Jeff D'Alessio is editor of The News-Gazette. His email is email@example.com.
Tonight in Urbana, Assistant Superintendent Angi Franklin will go before the school district board and make her case for why it ought to raise the substitute teacher pay rate by $20 a day — from $110 to $130.
Based on how similar pitches have panned out across the area recently, it shouldn’t be too tough a sell.
“We need those in the community who can to step up and help the kids in our schools by working for us,” Franklin says. “All of the school districts are fighting for the same subs and teachers. It’s cut-throat out there. Those working in schools are exhausted and we need the community’s help.”
If approved, Urbana would become the third district in just over a week to raise its daily rate.
Last Wednesday, Monticello’s school board signed off on Superintendent Vic Zimmerman’s request to go to $120 a day. That came two days after Mahomet-Seymour’s board authorized a daily rate hike even higher than the $25 a day requested by district administrators.
Effective Nov. 1, subs in Mahomet will make an area-high $150 a day — $50 more than they do now.
“It’s getting to be a bidding war,” Clinton Superintendent Curt Nettles says.
What was a chore for schools pre-pandemic — getting a “yes” on short notice from someone nearby who has no plans for the day, has passed the state-required background check and has either a bachelor’s degree or 60 college credit hours — has become even more challenging in the age of COVID-19, administrators say.
“The supply is devastatingly low and it is causing changes in professional development and other functions of school districts,” says Bement Interim Superintendent Sheila Greenwood, whose district pays subs $110 a day — “and they are worth a million,” she’s quick to add.
“I really don’t think money is the problem,” Greenwood says. “It is availability. COVID and the stress of being in education today has caused so many folks to pull away from helping. We have relied on our teachers to sub in-house and that puts a strain on them and their schedules, even though they want to help out their colleagues.”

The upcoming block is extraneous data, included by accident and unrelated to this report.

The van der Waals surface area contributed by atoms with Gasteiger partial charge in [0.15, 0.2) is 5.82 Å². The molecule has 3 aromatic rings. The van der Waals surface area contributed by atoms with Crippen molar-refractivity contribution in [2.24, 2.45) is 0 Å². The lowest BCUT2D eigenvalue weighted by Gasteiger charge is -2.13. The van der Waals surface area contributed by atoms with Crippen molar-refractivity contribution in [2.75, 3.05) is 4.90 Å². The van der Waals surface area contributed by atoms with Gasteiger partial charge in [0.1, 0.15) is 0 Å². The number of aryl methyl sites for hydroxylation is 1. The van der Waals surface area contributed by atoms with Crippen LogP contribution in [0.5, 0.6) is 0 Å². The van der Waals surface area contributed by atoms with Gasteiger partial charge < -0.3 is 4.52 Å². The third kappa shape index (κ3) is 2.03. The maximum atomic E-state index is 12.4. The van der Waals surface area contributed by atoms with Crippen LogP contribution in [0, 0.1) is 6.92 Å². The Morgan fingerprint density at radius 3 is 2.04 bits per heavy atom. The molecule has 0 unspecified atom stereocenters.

The News-Gazette surveyed 42 area public schools or districts and also requested substitute pay rates from every private school, five of which responded.
Among our findings:
— Three years ago, nine area districts paid daily rates of $100 or more, led by Rantoul City Schools at $115. Today, 31 are in triple digits, with three others at $95 (ALAH, Milford, Tuscola) and $90-a-day Fisher “likely considering an increase in the near future,” according to Superintendent Barb Thompson.
— Districts are upping the ante in ways other than raising their rates. Monticello, for one, is now offering a $200 sign-on bonus for new subs, as well as covering the cost of background checks and license fees for those who commit to the district.
Says Zimmerman of the rationale: “There are not enough subs. We are all fighting for them.”
— Filling in for the same teacher in the same school for an extended period of time can be even more lucrative.
Rossville-Alvin Elementary’s rate jumps from $125 to $197.64 after 10 consecutive days. Hoopeston Area’s rate goes from $105 to $115 on Day 6.
In Champaign’s Unit 4, “long-term substitutes” who spend more than three weeks in the same role see their daily rate rise from $110 to $235.19 after Day 15.
Rantoul City Schools offers a similar incentive for subs who fill in for teachers on maternity or family leave time, and assume all “planning, grading and communicating responsibilities.” Their daily rate: $200.
— One way to solve a substitute crisis: recruit retired teachers from the district to return for short stints. Their daily rate is higher in many districts, including Villa Grove ($130 vs. $100 for non-retirees), Westville ($125 vs. $100) and Salt Fork ($115 vs. $100).
St. Thomas More also leans heavily on its former teachers to fill in gaps, which so far this year haven’t been unmanageable, says the principal of the Champaign high school, Sister M. Bridget Martin.
“Honestly,” she says, “we haven’t had to have too many full-day subs this year, and have been working with a lot of in-house coverage, which gets teachers an extra stipend. We’ve also been using the same subs over the years, with some additions along the way, but we have been blessed to have them coming to us.
“We have some retired teachers and some teachers who are no longer working full time but like to be involved, so it is a mixed population.”
— Filling from within may be workable for a full day here, a half-day there, but it’s unsustainable long-term, administrators say.
The topic of possibly adding one new teacher at each of its buildings, to serve as permanent floating subs, was broached briefly at last week’s board meeting in Mahomet before a vote was taken on raising the rate.
“When we are short on subs, we rely on other staff members to provide coverage — and, in addition to their own duties, continually subbing internally is difficult,” Mahomet-Seymour Superintendent Lindsey Hall says. “We certainly hope that a pay increase for our amazing subs helps, but we’ve unfortunately seen with other situations that just offering more money isn’t always the answer to getting more employees.
“We are so grateful for the folks on our sub list — they do a tremendous job, each day is different for them coming in, and they’re dealing with COVID-related issues, just like the rest of us.”